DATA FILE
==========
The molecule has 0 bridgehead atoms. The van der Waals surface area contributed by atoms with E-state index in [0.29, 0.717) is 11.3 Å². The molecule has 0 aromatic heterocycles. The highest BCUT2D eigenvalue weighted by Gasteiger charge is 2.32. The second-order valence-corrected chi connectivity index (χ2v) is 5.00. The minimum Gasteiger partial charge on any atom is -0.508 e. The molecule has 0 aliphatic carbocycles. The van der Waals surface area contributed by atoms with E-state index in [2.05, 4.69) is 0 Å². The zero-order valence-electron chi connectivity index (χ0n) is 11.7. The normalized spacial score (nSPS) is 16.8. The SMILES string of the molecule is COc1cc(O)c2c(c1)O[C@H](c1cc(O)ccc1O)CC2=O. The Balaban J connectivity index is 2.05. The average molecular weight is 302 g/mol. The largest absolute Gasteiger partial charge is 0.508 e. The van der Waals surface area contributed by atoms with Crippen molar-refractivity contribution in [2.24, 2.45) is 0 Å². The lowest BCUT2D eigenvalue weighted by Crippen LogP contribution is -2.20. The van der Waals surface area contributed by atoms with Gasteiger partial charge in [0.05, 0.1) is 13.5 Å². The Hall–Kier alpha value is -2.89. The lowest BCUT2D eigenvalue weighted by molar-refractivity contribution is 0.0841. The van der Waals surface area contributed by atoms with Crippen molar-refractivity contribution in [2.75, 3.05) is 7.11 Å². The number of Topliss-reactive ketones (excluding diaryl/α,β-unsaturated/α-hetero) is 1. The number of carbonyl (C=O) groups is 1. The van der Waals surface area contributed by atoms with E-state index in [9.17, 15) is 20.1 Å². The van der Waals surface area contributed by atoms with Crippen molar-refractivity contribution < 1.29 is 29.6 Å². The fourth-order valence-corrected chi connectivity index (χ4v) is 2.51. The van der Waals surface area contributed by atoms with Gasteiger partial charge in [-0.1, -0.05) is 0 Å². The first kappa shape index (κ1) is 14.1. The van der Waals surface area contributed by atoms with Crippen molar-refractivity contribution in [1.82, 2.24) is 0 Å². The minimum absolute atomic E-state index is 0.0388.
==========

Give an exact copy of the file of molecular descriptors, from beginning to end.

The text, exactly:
The molecule has 0 bridgehead atoms. The van der Waals surface area contributed by atoms with E-state index in [0.29, 0.717) is 11.3 Å². The molecule has 0 aromatic heterocycles. The highest BCUT2D eigenvalue weighted by Gasteiger charge is 2.32. The second-order valence-corrected chi connectivity index (χ2v) is 5.00. The minimum Gasteiger partial charge on any atom is -0.508 e. The molecule has 0 aliphatic carbocycles. The van der Waals surface area contributed by atoms with E-state index in [2.05, 4.69) is 0 Å². The zero-order valence-electron chi connectivity index (χ0n) is 11.7. The normalized spacial score (nSPS) is 16.8. The SMILES string of the molecule is COc1cc(O)c2c(c1)O[C@H](c1cc(O)ccc1O)CC2=O. The Balaban J connectivity index is 2.05. The average molecular weight is 302 g/mol. The largest absolute Gasteiger partial charge is 0.508 e. The van der Waals surface area contributed by atoms with Crippen molar-refractivity contribution in [2.24, 2.45) is 0 Å². The lowest BCUT2D eigenvalue weighted by Crippen LogP contribution is -2.20. The van der Waals surface area contributed by atoms with Gasteiger partial charge in [0.05, 0.1) is 13.5 Å². The Hall–Kier alpha value is -2.89. The lowest BCUT2D eigenvalue weighted by molar-refractivity contribution is 0.0841. The van der Waals surface area contributed by atoms with Crippen molar-refractivity contribution in [2.75, 3.05) is 7.11 Å². The number of Topliss-reactive ketones (excluding diaryl/α,β-unsaturated/α-hetero) is 1. The number of carbonyl (C=O) groups is 1. The van der Waals surface area contributed by atoms with E-state index in [9.17, 15) is 20.1 Å². The van der Waals surface area contributed by atoms with Crippen molar-refractivity contribution < 1.29 is 29.6 Å². The fourth-order valence-corrected chi connectivity index (χ4v) is 2.51. The van der Waals surface area contributed by atoms with Gasteiger partial charge in [-0.1, -0.05) is 0 Å². The first kappa shape index (κ1) is 14.1. The van der Waals surface area contributed by atoms with Crippen molar-refractivity contribution in [1.82, 2.24) is 0 Å². The minimum absolute atomic E-state index is 0.0388.